We’re almost two weeks into the season. The Celtics are 4-2, but that already accounts for 7% of the season. That isn’t a whole lot, so I’m not really making the point I thought I was. In any case, six games is enough to qualify as a sample size — small, but still a sample size. While you shouldn’t make sweeping generalizations over small samples, small samples can still add value.
To that end, I wanted to take a moment to look at a few things that concern me, a few things that you couldn’t pay me to be concerned over, and a few things that I’m a big fan of so far. Please do not take this overly serious, but also, don’t take this underly serious either.
Things that concern me:
I don’t think there’s anyone who’s happy with the defense right now. As of Monday, October 31st, the Celtics sit 23rd in the league in defensive rating, with a rating of 116.0. This is not great, considering the drop off from last year. The Celtics finished No. 1 in the league with a defensive rating of 107.7 last season.
The Wizards entered tonight with the highest FG% in the NBA at 49.1%.— Taylor Snow (@taylorcsnow) October 31, 2022
Boston just held them to a 38.8% clip.
Again, small sample. However, the defensive principles are different, and different isn’t always better. It’s no coincidence that Boston’s best defensive effort of the young season so far came against the Washington Wizards, a game in which Boston switched more frequently, according to the eye test. This year, Joe Mazzulla has experimented with less switching and more drop coverage. This minimizes Al Horford’s impact on that end, especially as Horford is already playing “out of position,” so to speak, in more of a rim protector role.
Unsurprisingly, this also has led to the Celtics being 28th in total rebounds. Part of that is everyone besides Smart is playing up a position. I don’t think the rebounding issues need to be addressed by a player not on the roster, but I do think the starting lineup needs to be rethought.
We have positive and negative examples of Derrick White starting. If Donovan Mitchell and Caris LeVert are going to do whatever they want, there’s no use letting that happen and letting your team be out-rebounded. On the other hand, if players like Bradley Beal are going to be neutralized, then maybe it’s worth it. I’m of the opinion that switch everything, double-big lineups should be maximized even with Robert Williams out with injury.
If you went with Noah Vonleh or Luke Kornet in the starting lineup, yes, the offense might suffer, but you still have Jayson Tatum and Jaylen Brown. I think you’ll be alright.
Things that you couldn’t pay me to be concerned about:
I don’t care about Joe Mazzulla not calling timeouts. I literally could not care less about it. It was annoying when Brad Stevens wouldn’t do it with a third-year Jayson Tatum in the bubble, but these guys are five months removed from a Finals run. This is a veteran, battle-tested team. They shouldn’t need hand-holding, and getting experience in fighting through adversity should be one of the goals of the early part of the season.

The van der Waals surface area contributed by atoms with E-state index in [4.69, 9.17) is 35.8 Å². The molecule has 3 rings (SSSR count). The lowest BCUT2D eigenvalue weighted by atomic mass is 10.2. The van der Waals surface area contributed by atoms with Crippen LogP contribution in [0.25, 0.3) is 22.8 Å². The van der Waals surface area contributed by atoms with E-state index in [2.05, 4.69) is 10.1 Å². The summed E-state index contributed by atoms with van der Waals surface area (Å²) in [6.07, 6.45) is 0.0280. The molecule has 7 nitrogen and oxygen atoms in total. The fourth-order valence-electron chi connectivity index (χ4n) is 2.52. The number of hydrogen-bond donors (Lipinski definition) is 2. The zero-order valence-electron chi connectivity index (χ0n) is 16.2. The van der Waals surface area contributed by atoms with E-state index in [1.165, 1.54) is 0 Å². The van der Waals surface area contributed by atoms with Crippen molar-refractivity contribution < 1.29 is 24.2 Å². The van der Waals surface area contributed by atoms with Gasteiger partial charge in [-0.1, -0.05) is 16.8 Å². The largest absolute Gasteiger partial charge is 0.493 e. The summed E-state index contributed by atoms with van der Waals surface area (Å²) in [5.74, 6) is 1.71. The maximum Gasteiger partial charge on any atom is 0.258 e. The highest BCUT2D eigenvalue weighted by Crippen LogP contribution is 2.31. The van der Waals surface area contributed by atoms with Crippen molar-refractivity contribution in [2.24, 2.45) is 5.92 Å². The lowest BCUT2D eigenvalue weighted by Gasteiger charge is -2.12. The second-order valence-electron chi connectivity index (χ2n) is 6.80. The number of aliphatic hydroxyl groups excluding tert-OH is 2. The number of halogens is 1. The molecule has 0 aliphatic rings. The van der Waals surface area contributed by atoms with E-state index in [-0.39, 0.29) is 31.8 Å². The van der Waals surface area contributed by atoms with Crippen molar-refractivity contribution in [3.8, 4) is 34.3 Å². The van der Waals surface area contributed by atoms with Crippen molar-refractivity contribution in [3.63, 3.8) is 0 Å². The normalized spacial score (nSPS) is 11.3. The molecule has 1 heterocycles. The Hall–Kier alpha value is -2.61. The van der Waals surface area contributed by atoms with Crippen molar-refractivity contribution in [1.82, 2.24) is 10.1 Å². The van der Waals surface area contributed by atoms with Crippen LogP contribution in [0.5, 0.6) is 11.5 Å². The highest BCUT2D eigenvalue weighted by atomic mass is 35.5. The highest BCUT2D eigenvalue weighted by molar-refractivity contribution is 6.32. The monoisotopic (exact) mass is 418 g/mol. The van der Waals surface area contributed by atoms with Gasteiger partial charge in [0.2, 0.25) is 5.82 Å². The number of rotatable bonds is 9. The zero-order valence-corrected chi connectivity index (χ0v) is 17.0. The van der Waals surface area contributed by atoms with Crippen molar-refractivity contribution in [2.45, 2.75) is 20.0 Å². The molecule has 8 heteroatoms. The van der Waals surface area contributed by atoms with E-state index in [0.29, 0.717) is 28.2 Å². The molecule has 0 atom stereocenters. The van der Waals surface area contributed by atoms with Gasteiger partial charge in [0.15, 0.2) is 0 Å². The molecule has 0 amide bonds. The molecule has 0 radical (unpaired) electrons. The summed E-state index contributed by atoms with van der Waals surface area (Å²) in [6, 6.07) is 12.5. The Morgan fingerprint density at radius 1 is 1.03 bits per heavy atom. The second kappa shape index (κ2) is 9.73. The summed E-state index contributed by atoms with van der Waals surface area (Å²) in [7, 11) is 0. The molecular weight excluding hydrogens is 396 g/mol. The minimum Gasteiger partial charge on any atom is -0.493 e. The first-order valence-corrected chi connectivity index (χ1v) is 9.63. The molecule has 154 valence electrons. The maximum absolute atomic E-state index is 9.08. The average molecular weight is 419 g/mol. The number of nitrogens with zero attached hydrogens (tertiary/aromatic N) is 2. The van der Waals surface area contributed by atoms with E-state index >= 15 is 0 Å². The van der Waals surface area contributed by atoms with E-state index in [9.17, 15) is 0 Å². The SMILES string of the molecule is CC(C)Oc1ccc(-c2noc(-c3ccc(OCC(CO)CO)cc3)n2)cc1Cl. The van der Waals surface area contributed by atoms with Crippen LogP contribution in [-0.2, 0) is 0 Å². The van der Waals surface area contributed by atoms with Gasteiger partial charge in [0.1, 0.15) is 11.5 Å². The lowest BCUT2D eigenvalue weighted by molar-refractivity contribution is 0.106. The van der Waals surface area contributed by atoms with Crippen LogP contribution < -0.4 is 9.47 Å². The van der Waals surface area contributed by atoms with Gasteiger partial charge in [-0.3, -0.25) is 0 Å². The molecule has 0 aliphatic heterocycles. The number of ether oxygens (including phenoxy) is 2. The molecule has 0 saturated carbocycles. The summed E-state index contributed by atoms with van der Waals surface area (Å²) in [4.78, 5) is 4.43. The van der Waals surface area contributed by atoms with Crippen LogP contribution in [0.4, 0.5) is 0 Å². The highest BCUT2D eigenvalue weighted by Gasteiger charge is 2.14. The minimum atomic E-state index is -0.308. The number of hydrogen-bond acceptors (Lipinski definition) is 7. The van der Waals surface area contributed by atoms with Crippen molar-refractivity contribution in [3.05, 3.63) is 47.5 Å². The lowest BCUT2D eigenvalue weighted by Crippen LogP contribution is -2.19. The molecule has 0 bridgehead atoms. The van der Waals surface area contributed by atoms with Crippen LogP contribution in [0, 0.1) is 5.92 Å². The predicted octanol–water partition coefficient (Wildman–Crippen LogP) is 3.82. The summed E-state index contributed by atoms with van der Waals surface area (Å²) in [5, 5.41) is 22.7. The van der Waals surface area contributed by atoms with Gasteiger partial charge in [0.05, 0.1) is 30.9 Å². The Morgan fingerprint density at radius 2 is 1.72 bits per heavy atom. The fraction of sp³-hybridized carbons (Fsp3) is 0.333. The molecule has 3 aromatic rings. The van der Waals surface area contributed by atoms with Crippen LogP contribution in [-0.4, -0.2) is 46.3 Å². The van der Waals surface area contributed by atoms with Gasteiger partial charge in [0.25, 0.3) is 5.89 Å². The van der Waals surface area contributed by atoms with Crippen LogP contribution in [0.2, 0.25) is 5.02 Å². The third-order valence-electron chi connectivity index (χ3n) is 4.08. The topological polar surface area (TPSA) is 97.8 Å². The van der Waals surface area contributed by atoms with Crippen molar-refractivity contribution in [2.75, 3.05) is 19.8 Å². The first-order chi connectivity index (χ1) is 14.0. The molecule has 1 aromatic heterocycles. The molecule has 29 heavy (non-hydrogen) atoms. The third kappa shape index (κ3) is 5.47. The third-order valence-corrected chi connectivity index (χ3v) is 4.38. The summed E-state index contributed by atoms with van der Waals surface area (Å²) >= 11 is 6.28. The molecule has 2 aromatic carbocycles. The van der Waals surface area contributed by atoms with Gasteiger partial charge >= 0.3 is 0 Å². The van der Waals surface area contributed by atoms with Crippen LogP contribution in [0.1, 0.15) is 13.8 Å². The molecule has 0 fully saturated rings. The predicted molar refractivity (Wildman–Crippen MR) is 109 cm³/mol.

Also, isn’t this why we acquired floor general Malcolm Brogdon? Just let them figure it out! If they lose a few games here and there because they couldn’t, at least they’ll have grown.
I will care about this when the playoffs roll around and Joe Mazzulla still isn’t calling timeouts during huge runs.
I am also not really concerned about Mazzulla’s lack of ATO (after timeout plays) creativity. The Celtics have really only been in one close game down the stretch, and I thought that would have been a time to execute something. I understand the appeal of not wanting the opposing defense to get set, though, and trusting your top-10 player. The jury’s still out on this one, but I’m not yet concerned.
Things I’m a big fan of:
Considering who he has to work with, I really love Joe Mazzulla’s rotations so far. My barometer for this is how many times a game I question “what is this lineup,” which hasn’t happened too often. I think the stars are playing an appropriate amount, especially with the schedule spread out the way it is. Mazzulla has a lot to balance and a lot of annoying factors that impact these choices (injuries, suspensions), so I’m not unhappy with any of that.
I am unhappy with Marcus Smart’s up-and-down play. I think he could be doing a better job staying mobile on the defensive end (too many blow-bys for a reigning Defensive Player of the Year), and while his shot selection improved by leaps and bounds last year, he has strayed into bad habits at times. Additionally, he’s just not hitting some shots that he should be. He’s dealing with a sore hip and oblique from a hard fall in Toronto, so perhaps that’s part of it. This team is better when he’s playing his role as he did last year.
Jayson Tatum should be getting more MVP love.
Jaylen Brown at home is HIM.
Sam Hauser has been sensational all things considered. He’s not even a trainwreck defensively. In fact, he’s staying in front of guys when they try to target him. Malcolm Brogdon’s presence with bench units improves the efficiency of guys like Hauser and Grant Williams tenfold. He’s unafraid of hard drives to the basket, and his ability to get past the first line of defense has opened up plenty of opportunities for bench shooters to put up an easy 9-12 points.
Overall, there’s not much to be overly negative about with foul wins, one awful loss and a really close loss to a very good team. None of the big issues facing this team are unfixable. We’re not going to go 82-0, but I still feel good about my 57-25 prediction. Only time will tell! Until the next vibe check!